Ethan Lam / The Daily Gamecock

Playing FBS schools means money, exposure for FCS counterparts

The 2019 Gamecock football schedule is perhaps the toughest schedule in all of college football this season, with heavyweight opponents such as Clemson, Alabama and other SEC powerhouses.

However, along with these difficult games comes what fans like to call “easy wins” or “cupcakes.” These nicknames are usually reserved for teams that play in the Football Championship Subdivision (FCS), as these schools are usually much smaller than their Football Bowl Subdivision (FBS) counterparts.

A lot of FBS schools, including South Carolina, schedule these teams on a yearly basis. Last year,  the Gamecocks blew out FCS team Chattanooga, 49-9. This year, South Carolina is scheduled to take on Charleston Southern on Sept. 7 at Williams-Brice Stadium.

Now a question a fan might ask is, “Why would an FCS school play FBS teams to just get blown out?” 

The answer? Money.

Many FBS schools will pay hundreds of thousands of dollars for FCS schools to come to their stadium. For example, South Carolina is paying Charleston Southern $400,000 to come to Williams-Brice this season.

South Carolina has also paid large amounts of cash to other FCS schools, such as Chattanooga. It paid $400,000 to the Mocs in 2018 and $350,000 to Wofford in 2017.

Although this might seem like pocket change to a South Carolina athletic program that raked in just over $140 million in 2017, the money smaller FCS schools receive from the powerhouses of college football is monumental.

For the Mocs, the $400,000 they received for their 49-9 loss to the Gamecocks would’ve made up about 15% of their athletic budget in 2015 and nearly doubles the amount the athletic department fundraised in 2015.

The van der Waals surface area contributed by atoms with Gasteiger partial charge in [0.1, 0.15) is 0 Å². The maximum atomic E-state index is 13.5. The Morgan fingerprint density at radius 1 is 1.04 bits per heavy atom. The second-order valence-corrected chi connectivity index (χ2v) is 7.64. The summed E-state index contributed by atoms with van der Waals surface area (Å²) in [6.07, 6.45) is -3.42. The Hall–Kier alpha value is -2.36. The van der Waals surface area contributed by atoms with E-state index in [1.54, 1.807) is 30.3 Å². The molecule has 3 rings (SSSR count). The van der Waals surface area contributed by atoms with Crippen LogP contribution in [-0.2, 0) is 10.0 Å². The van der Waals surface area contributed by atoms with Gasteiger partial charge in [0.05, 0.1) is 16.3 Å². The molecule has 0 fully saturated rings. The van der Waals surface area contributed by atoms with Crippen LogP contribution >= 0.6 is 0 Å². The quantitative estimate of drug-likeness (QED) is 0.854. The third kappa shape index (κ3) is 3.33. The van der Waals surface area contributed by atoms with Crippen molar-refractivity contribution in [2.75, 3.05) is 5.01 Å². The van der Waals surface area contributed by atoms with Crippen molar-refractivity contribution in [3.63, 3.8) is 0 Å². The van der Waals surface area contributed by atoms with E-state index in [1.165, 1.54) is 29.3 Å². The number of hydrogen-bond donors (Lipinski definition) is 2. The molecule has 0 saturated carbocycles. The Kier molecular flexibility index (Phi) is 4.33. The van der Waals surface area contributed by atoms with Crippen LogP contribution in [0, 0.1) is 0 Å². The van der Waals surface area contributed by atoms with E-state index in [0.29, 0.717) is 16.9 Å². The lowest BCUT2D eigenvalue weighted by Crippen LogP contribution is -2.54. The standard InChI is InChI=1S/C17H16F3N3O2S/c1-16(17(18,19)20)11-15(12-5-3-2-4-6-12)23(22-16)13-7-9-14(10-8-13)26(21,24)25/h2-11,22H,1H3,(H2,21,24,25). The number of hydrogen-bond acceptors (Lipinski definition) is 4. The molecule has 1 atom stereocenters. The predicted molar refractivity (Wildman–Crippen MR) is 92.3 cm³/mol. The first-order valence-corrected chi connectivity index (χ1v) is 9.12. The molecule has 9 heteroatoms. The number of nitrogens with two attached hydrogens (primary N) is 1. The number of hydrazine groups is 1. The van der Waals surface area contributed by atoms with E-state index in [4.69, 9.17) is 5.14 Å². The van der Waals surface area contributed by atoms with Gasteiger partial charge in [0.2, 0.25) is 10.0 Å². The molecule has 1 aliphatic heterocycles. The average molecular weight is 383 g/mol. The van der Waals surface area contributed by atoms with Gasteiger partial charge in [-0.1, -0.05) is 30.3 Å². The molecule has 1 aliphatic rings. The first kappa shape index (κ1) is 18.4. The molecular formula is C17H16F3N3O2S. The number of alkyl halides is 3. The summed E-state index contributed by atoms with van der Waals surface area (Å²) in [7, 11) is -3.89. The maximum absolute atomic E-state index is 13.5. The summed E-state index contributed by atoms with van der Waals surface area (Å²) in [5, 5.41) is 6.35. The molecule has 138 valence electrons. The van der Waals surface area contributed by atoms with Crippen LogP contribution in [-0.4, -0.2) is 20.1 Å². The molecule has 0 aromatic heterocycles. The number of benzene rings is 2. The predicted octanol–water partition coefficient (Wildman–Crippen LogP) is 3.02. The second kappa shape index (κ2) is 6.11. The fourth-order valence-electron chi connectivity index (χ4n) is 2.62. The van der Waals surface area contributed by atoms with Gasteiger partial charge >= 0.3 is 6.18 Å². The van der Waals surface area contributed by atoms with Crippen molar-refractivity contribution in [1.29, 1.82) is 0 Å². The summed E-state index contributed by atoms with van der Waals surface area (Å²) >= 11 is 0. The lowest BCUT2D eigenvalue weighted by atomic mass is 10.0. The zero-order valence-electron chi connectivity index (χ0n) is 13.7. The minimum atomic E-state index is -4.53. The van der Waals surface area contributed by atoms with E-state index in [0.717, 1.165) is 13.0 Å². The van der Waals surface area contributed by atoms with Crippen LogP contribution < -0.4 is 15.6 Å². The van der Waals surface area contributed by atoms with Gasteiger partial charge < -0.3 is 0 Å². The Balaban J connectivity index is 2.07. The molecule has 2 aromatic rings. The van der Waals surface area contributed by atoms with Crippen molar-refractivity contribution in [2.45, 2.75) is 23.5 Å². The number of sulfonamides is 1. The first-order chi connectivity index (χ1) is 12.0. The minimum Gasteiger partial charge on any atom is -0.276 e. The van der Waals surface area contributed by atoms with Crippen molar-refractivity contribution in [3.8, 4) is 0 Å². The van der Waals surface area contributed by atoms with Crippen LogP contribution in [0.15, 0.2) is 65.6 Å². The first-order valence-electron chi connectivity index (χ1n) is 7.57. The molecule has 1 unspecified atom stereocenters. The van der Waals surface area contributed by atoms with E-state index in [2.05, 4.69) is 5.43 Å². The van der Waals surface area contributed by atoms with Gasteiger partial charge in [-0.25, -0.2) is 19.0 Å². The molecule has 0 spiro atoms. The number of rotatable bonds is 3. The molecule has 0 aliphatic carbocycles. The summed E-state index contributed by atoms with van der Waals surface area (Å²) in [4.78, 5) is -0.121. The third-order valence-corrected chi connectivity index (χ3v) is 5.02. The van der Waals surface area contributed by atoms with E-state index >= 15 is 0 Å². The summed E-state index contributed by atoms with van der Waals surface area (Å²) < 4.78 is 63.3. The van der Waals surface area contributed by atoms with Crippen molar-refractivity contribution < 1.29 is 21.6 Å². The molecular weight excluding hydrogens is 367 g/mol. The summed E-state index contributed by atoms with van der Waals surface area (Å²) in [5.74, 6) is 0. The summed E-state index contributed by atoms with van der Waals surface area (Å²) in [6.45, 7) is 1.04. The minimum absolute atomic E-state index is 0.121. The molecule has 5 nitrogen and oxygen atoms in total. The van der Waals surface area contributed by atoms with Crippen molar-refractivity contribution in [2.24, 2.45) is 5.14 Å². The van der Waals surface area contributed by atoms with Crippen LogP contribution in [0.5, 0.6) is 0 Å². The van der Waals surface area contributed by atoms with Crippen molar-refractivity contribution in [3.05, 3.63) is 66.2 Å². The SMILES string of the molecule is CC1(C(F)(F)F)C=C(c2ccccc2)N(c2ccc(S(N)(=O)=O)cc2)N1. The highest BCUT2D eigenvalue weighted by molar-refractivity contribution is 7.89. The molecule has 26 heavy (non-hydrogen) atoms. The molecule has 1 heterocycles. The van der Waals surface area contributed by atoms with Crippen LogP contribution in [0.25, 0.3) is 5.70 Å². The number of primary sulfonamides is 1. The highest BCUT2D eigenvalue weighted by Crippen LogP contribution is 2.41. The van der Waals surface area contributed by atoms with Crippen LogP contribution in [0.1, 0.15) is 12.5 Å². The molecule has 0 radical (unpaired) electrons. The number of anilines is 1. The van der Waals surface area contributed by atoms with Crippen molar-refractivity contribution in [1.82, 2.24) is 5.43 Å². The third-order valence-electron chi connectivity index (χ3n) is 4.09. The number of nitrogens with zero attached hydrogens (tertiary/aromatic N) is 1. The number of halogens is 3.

This is also the case for other FCS teams, such as Idaho State University, which was paid $700,000 to play Nebraska in 2012. Former Bengals head coach Mike Kramer said the money made a huge difference for the athletics program at Idaho State.

“We’re chasing money, not just for football, but for all of our programs,” Kramer said to FOX Sports. “If football has an opportunity to go on the road to make more money, to make life possible in other areas, not just football, then that’s what we do.”

Also, these "cupcake" games do not only benefit FCS schools, but also FBS teams. For example, in last year's game against Chattanooga, South Carolina also took a hefty payday as the Gamecocks raked in over $1.14 million in net income and came out of Williams-Brice Stadium with a win. However, this is not always the case.

As many South Carolina fans know, there are also risks involved when playing FCS teams as the Gamecocks fell to FCS team The Citadel, 23-22, in 2015 and still had to pay the Bulldogs after taking the loss.

This was also an occurrence for one FBS team during week one of the 2019 season as Western Kentucky paid Central Arkansas $325,000 despite falling to the Bears, 35-28.

Another benefit FCS teams get from playing against the goliaths of college football is the opportunity to play in goliath-sized stadiums.

For most FCS schools, players usually spend their Saturdays in stadiums that sit anywhere from 5,000 to 20,000 fans. However, when they go to stadiums such as Williams-Brice, these athletes get to play in front of 60,000 to 100,000 fans and have an opportunity to play in front of more NFL scouts than usual.

Some Gamecock fans might complain about playing a smaller school such as Charleston Southern on Sept. 7, but what most fans often seem to miss is just how much this kind of game does for the “little guys” of Division 1 football.

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